Fantasy cultures tend to have standing professional armies approaching the size of modern professional standing armies in terms of percentage of population owing to the fact that most people don't care about yield of wheat per acre and other detailed simulation when writing a story. I personally tend to use 0.8 combatants per 100 population, and 8 combatants per 100 population for levied troops.
again good numbers. I figure if I am keeping the non soldiers at starvation but survivable levels and letting the rest go to the military it will incentivize large standing armies...
If you don't give some thought to this you might want to consider a world where warfare as we understand it doesn't exist, because if fighters are tier 7 combatants that don't even do fighting well, then it's likely armies consists of monks (if no weapons are just as good as weapons, monks are much cheaper to field than fighters) and spellcasters (if casting spells is more powerful than martial attacks, then armies of casters are better than armies of martials). My biggest problem with that is that the less like the real world your fantasy world is, the harder it will be to imagine it and make it consistent.
yes that is the needle I need to thread.
 

You need between 1/2 and 1 full acre of farmland to feed one person for one year, depending on the time and technology. In D&D-like faux-medieval times, it's likely 1 full acre...assuming no magic farming. So that village of 1000 people would need 1000 acres of farmland just to feed the people there. The town 6000 acres and the city 25,000 acres. You get things like taxes when you have more food that absolutely necessary to feed the people working the land. The lord takes taxes in the form of excess foodstuffs or the equivalent value in coin.

Historically, kingdoms campaigned in the off season so they could mobilize the farmers to fight. Farmers tended to be not great at fighting, hence professional soldiers becoming a thing, and the farmers would leave the fight to go home and tend their crops. Look at the cost of food in the PHB. Farmers and nobles selling their grain for coin would earn that much (but ignoring the costs to grow and harvest that grain), you'd need to sell a lot of grain to buy one sword. Now what about armor and a shield? What about a spear and food to last the campaign? Etc.
first all of this is great thank you so much!!!

However it also gives me an idea how and why druids as a class would be important in a war like evil feudal kingdom, so for that BIG THANK YOU!!!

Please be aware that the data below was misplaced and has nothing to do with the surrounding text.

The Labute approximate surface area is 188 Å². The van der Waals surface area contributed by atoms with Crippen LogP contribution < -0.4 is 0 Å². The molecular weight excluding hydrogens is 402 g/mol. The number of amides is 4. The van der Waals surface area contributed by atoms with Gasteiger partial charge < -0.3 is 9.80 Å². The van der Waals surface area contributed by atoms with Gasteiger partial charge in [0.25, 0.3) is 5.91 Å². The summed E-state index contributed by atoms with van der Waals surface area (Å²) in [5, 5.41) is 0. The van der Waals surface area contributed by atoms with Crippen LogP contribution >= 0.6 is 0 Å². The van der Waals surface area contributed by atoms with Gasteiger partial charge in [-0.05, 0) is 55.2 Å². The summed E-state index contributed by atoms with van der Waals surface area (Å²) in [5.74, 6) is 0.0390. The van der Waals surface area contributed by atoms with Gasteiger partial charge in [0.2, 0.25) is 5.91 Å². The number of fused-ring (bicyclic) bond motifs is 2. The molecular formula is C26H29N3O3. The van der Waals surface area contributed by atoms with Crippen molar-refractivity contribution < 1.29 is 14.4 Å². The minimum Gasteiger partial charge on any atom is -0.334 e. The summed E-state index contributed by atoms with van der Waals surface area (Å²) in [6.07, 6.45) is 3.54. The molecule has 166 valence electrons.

Yep. If casters were a thing they'd literally take over the world in short order. That noble with the castle is great and all, but a 1st-level caster with charm person would be the king in a few days' time. To say nothing of things like attack cantrips. A 1st-level caster with fire bolt and light would be worth several dozen archers. Anything approaching coherent worldbuilding quickly falls apart once you include things that are possible because of the fantasy elements of D&D.
yeah Luke skywalker uses suggestion and mage hand a lot, and some combat buffs and a real nice magic sword (real nice) and he could have taken whole castles with a little help from his friends... if Qugan and Obiwan were not lone jedi... and they had even more powers and control as luke, an evil or even just active jedi order would be super scary
Another good example. It's really easy to become bogged down in the infinite details and never get anything done. Skip it. It honestly doesn't matter. As long as you're in the ballpark of probably, you're close enough.
 

You have to decide are you discussing raiders of 50-1,000 troops, realistic armies of 5,000 - 50,000 (think Ceasar's armies in Gaul), or "mythic armies" of 500,000-1,000,000 (Xerxes reported invasion of Greece)

5e magic is highly impactful on raiders. It can be impactful on realistic armies when used tactically. It might not do anything noticeable to a mythic army unless you have hundreds of casters or think strategically because that army will cover dozens, if not hundreds, of square miles.

Given the low daily uses of magic, I think dnd is closer to 19th century warfare, with casters on par with cannons and bombards. Let's face it, even 20th level casters are down to cantrips after 5 minutes of steady casting. And even 9th level spells have a non-trivial chance of being shut down by a 5th level caster with Dispel or Counterspell.